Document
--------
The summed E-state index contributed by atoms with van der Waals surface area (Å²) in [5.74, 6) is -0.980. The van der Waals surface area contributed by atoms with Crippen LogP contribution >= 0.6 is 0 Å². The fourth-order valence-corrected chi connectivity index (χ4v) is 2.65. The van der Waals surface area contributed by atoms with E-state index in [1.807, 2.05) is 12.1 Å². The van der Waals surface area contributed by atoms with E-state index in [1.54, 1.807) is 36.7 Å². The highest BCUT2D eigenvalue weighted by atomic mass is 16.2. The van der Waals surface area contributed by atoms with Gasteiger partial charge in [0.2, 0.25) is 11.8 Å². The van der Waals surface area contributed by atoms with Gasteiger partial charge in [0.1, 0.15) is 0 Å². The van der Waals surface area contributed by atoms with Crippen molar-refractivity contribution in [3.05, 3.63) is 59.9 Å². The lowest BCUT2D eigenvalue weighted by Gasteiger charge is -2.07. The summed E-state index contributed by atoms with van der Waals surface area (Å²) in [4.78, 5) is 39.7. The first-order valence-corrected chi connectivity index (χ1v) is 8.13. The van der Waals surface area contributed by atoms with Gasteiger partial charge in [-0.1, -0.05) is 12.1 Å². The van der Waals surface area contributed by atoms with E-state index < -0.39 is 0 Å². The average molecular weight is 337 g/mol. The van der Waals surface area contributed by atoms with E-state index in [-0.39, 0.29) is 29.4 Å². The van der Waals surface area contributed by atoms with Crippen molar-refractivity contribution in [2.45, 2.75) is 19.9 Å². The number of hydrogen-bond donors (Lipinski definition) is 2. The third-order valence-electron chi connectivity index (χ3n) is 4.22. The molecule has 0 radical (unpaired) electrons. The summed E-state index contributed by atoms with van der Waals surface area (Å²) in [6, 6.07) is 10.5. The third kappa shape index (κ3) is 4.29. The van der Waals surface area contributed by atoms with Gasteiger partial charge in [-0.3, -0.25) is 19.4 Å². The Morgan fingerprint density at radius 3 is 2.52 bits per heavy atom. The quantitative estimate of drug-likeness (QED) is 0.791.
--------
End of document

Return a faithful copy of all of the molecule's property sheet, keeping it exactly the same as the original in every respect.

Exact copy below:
The summed E-state index contributed by atoms with van der Waals surface area (Å²) in [5.74, 6) is -0.980. The van der Waals surface area contributed by atoms with Crippen LogP contribution >= 0.6 is 0 Å². The fourth-order valence-corrected chi connectivity index (χ4v) is 2.65. The van der Waals surface area contributed by atoms with E-state index in [1.807, 2.05) is 12.1 Å². The van der Waals surface area contributed by atoms with E-state index in [1.54, 1.807) is 36.7 Å². The highest BCUT2D eigenvalue weighted by atomic mass is 16.2. The van der Waals surface area contributed by atoms with Gasteiger partial charge in [0.2, 0.25) is 11.8 Å². The van der Waals surface area contributed by atoms with Gasteiger partial charge in [0.1, 0.15) is 0 Å². The van der Waals surface area contributed by atoms with Crippen molar-refractivity contribution in [3.05, 3.63) is 59.9 Å². The lowest BCUT2D eigenvalue weighted by Gasteiger charge is -2.07. The summed E-state index contributed by atoms with van der Waals surface area (Å²) in [4.78, 5) is 39.7. The first-order valence-corrected chi connectivity index (χ1v) is 8.13. The van der Waals surface area contributed by atoms with Gasteiger partial charge in [-0.1, -0.05) is 12.1 Å². The van der Waals surface area contributed by atoms with E-state index < -0.39 is 0 Å². The average molecular weight is 337 g/mol. The van der Waals surface area contributed by atoms with E-state index in [-0.39, 0.29) is 29.4 Å². The van der Waals surface area contributed by atoms with Crippen molar-refractivity contribution in [2.45, 2.75) is 19.9 Å². The number of hydrogen-bond donors (Lipinski definition) is 2. The third-order valence-electron chi connectivity index (χ3n) is 4.22. The molecule has 0 radical (unpaired) electrons. The summed E-state index contributed by atoms with van der Waals surface area (Å²) in [6, 6.07) is 10.5. The third kappa shape index (κ3) is 4.29. The van der Waals surface area contributed by atoms with Gasteiger partial charge in [-0.3, -0.25) is 19.4 Å². The Morgan fingerprint density at radius 3 is 2.52 bits per heavy atom. The quantitative estimate of drug-likeness (QED) is 0.791.